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Growing in Grace
All the passages below are taken from Martyn Lloyd-Jones’ book “Expository Sermons on 2 Peter.” The sermons were preached at Westminister Chapel, London, from October 1946 to March 1947. It was originally printed in 1948-1950. The current publication is in 1999.
What are these conditions that are essential to growth, to life and to development in every realm? Let me just note them for you. First and foremost we put food and drink and air. That is true in the natural realm, and I say it is equally true in the spiritual realm. As growth physically is impossible without food and drink and air, so in the same way spiritual growth is equally impossible without corresponding food and drink and air, in a spiritual sense. Think of a babe growing, think of a little animal growing, think of a plant growing. You will find it is absolutely true, there must be food, there must be drink, there must be air. What does all this mean in a spiritual sense? Well, it sounds very elementary, yet how often do we forget these things, and how prone we are to neglect them! There are certain things I must partake of if I am to grow in grace. What are these things?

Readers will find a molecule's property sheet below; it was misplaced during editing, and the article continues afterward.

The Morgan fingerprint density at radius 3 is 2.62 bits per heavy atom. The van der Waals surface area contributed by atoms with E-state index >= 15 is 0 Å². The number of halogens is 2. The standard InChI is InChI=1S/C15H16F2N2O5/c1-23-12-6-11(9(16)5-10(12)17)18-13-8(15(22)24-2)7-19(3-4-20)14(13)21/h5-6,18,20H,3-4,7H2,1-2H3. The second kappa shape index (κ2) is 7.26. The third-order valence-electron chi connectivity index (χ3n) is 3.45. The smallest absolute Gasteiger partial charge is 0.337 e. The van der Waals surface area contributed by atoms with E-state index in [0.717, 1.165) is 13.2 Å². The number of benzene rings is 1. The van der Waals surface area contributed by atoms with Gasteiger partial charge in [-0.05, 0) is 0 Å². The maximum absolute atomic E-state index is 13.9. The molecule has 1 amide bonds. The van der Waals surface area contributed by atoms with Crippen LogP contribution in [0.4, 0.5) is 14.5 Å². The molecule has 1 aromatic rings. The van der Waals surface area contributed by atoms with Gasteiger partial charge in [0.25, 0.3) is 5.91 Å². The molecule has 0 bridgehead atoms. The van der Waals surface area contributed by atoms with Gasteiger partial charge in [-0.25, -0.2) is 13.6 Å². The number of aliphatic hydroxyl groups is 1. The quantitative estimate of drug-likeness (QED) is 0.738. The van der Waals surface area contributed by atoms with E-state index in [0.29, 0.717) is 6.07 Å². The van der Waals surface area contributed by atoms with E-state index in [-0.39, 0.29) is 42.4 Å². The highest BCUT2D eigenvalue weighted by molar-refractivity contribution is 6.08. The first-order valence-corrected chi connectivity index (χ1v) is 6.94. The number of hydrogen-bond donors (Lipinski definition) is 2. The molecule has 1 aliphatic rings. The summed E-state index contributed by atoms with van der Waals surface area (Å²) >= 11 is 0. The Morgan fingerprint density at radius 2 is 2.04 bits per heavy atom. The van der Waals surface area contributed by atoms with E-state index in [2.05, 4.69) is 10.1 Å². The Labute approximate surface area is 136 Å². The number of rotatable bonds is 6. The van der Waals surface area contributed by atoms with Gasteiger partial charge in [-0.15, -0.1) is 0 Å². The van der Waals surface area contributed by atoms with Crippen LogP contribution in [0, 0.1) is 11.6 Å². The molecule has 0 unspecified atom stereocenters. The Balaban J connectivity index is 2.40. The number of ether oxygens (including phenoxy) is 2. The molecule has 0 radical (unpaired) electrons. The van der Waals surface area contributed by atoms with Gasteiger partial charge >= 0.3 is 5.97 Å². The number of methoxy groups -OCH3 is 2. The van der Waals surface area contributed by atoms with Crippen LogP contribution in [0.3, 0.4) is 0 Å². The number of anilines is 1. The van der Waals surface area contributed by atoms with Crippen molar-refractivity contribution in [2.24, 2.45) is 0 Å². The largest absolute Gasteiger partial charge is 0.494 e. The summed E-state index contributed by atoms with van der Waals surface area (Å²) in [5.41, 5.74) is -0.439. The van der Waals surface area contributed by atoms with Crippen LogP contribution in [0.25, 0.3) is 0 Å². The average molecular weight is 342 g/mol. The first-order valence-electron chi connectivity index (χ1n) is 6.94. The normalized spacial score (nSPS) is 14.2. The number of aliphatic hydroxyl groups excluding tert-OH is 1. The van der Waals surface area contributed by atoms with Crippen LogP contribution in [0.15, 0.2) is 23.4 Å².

First and foremost there is this Book. Here is the food of the soul---`As new born babes,' says Peter in his first Epistle, `desire the sincere milk of the Word that ye may grow thereby.' Peter has been saying it all along. If I do not feed on this Book, well then I simply cannot grow. There is no need to argue about this matter. You will find invariably that the people who do not grow in grace are the people who are neglecting to read their Bible. On the other hand the people who have grown have been regular daily students of this Book. It is the food of the soul provided by God Himself. What else? Prayer! In prayer one not only comes into communication with God, one receives the life of God. In waiting upon God, one receives of Him. Each one of these things, obviously is worthy of a sermon in itself---I am only giving them as general headings here.